Remake of the 1960 Rat Pack heist classic, starring George Clooney as Danny Ocean, an ex-convict with a smart new plan to rob the casinos of Las Vegas. Gathering together a crack team - including his old friend Rusty (Brad Pitt) - Danny and the boys begin the meticulous preparations necessary to carry out the complex job, with pickpocket Linus (Matt Damon), con-artist Saul (Carl Reiner) and explosives expert Basher (Don Cheadle) all playing their part. Meanwhile, Danny continues to pursue his ex-wife Tess (Julia Roberts), who is currently dating the casino boss Terry Benedict (Andy Garcia). Directed by Steven Soderbergh ('Traffic', 'Erin Brockovich', 'Out of Sight').
improves on the 1960's Rat Pack
original with supernova casting, a slickly updated plot and Steven Soderbergh's graceful touch behind the camera. Soderbergh reportedly relished the opportunity "to make a movie that has no desire except to give pleasure from beginning to end", and he succeeds on those terms, blessed by the casting of George Clooney as Danny Ocean, the title role originally played by Frank Sinatra. Fresh out of jail, Ocean masterminds a plot to steal $163 million from the seemingly impervious vault of Las Vegas's Bellagio casino, not just for the money but to win his ex-wife (Julia Roberts) back from the casino's ruthless owner (Andy Garcia). Soderbergh doesn't scrimp on the caper's comically intricate strategy, but he finds greater joy in assembling a stellar team (including Brad Pitt, Matt Damon, Don Cheadle and Carl Reiner) and indulging their strengths as actors and thieves. The result is a film that's as smooth as a silk suit and just as stylish. --Jeff Shannon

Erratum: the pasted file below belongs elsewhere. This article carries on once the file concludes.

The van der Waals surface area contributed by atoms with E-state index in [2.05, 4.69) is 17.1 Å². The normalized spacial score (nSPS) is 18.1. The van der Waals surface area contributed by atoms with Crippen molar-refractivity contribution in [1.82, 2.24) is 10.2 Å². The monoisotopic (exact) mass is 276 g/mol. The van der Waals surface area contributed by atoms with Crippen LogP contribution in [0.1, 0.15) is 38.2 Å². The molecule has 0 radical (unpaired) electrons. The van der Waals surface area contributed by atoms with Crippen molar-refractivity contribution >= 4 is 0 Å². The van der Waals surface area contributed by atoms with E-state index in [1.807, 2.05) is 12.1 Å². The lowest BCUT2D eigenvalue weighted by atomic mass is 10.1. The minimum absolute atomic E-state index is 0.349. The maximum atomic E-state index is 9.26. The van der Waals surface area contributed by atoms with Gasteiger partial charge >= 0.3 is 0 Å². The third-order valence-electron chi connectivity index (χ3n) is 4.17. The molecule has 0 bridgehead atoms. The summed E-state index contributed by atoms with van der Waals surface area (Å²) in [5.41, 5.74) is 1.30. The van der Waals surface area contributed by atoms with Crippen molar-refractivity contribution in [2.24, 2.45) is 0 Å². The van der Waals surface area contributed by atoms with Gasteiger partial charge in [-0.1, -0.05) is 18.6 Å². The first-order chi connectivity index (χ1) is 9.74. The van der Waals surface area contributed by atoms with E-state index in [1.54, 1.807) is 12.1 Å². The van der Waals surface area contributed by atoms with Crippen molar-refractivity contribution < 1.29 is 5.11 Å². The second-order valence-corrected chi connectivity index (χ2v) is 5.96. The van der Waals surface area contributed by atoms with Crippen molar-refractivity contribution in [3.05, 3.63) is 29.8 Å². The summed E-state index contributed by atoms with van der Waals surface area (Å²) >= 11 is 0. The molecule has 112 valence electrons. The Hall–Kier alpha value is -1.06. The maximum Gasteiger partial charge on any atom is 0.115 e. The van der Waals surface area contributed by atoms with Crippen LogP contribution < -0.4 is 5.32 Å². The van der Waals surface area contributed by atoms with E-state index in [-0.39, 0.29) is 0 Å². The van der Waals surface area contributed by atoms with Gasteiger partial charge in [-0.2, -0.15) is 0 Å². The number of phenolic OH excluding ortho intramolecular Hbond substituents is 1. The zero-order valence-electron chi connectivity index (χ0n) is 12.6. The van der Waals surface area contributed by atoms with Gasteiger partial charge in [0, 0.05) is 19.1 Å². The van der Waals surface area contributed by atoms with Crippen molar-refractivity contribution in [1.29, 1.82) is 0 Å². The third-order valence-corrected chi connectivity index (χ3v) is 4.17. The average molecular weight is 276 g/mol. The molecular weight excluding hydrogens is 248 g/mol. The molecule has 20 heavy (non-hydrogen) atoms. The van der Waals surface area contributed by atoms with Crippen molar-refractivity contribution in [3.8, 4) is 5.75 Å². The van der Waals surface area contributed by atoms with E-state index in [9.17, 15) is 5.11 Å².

On the DVD: Ocean's Eleven on disc is hardly swarming with special features, but just like all good heists it's quality not quantity that counts. The cast commentary is lively and it's nice to hear intelligent comments coming from Hollywood's big league for a change. However, it's the director and writer's commentary that is the real gem; it's funny, enlightening and most of all it allows Ted Griffin to put the case forward for all screenwriters across the world as to the importance of their craft. The main feature has an impressive transfer of sound and visuals, making the suits sharper and David Holmes' soundtrack even funkier. --Nikki Disney
--This text refers to an out of print or unavailable edition of this title.